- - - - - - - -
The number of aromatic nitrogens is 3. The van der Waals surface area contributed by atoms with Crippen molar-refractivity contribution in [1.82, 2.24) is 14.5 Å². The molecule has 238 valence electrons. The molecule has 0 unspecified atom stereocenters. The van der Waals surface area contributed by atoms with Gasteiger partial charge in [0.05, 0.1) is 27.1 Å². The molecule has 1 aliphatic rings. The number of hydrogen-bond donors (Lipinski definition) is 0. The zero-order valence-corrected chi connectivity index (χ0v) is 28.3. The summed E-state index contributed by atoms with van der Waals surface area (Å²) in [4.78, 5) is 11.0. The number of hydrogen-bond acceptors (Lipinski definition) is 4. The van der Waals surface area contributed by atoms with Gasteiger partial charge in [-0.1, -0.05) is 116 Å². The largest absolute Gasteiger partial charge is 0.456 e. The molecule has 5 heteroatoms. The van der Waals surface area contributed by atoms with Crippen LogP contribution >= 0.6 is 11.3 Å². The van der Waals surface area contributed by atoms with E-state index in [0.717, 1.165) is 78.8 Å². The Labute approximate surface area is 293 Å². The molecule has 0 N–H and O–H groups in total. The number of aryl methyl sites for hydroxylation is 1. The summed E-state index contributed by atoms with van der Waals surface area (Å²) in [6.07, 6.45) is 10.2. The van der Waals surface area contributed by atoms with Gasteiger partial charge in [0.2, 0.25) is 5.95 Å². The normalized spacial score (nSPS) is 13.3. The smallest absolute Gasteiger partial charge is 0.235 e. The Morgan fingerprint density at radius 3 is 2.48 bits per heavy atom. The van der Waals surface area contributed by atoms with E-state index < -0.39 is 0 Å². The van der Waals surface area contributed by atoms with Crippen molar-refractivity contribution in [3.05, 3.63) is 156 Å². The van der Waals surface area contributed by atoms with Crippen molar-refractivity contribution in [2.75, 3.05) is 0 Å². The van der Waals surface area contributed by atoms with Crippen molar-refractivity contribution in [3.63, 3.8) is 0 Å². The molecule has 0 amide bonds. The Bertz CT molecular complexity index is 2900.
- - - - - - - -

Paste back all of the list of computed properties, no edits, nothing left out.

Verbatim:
The number of aromatic nitrogens is 3. The van der Waals surface area contributed by atoms with Crippen molar-refractivity contribution in [1.82, 2.24) is 14.5 Å². The molecule has 238 valence electrons. The molecule has 0 unspecified atom stereocenters. The van der Waals surface area contributed by atoms with Gasteiger partial charge in [0.05, 0.1) is 27.1 Å². The molecule has 1 aliphatic rings. The number of hydrogen-bond donors (Lipinski definition) is 0. The zero-order valence-corrected chi connectivity index (χ0v) is 28.3. The summed E-state index contributed by atoms with van der Waals surface area (Å²) in [4.78, 5) is 11.0. The number of hydrogen-bond acceptors (Lipinski definition) is 4. The van der Waals surface area contributed by atoms with Gasteiger partial charge in [-0.1, -0.05) is 116 Å². The largest absolute Gasteiger partial charge is 0.456 e. The molecule has 5 heteroatoms. The van der Waals surface area contributed by atoms with Crippen LogP contribution >= 0.6 is 11.3 Å². The van der Waals surface area contributed by atoms with E-state index in [0.717, 1.165) is 78.8 Å². The Labute approximate surface area is 293 Å². The molecule has 0 N–H and O–H groups in total. The number of aryl methyl sites for hydroxylation is 1. The summed E-state index contributed by atoms with van der Waals surface area (Å²) in [6.07, 6.45) is 10.2. The van der Waals surface area contributed by atoms with Gasteiger partial charge in [0.2, 0.25) is 5.95 Å². The normalized spacial score (nSPS) is 13.3. The smallest absolute Gasteiger partial charge is 0.235 e. The Morgan fingerprint density at radius 3 is 2.48 bits per heavy atom. The van der Waals surface area contributed by atoms with E-state index < -0.39 is 0 Å². The van der Waals surface area contributed by atoms with Crippen molar-refractivity contribution in [3.05, 3.63) is 156 Å². The van der Waals surface area contributed by atoms with Crippen molar-refractivity contribution in [2.75, 3.05) is 0 Å². The van der Waals surface area contributed by atoms with Crippen molar-refractivity contribution in [3.63, 3.8) is 0 Å². The molecule has 0 amide bonds. The Bertz CT molecular complexity index is 2900.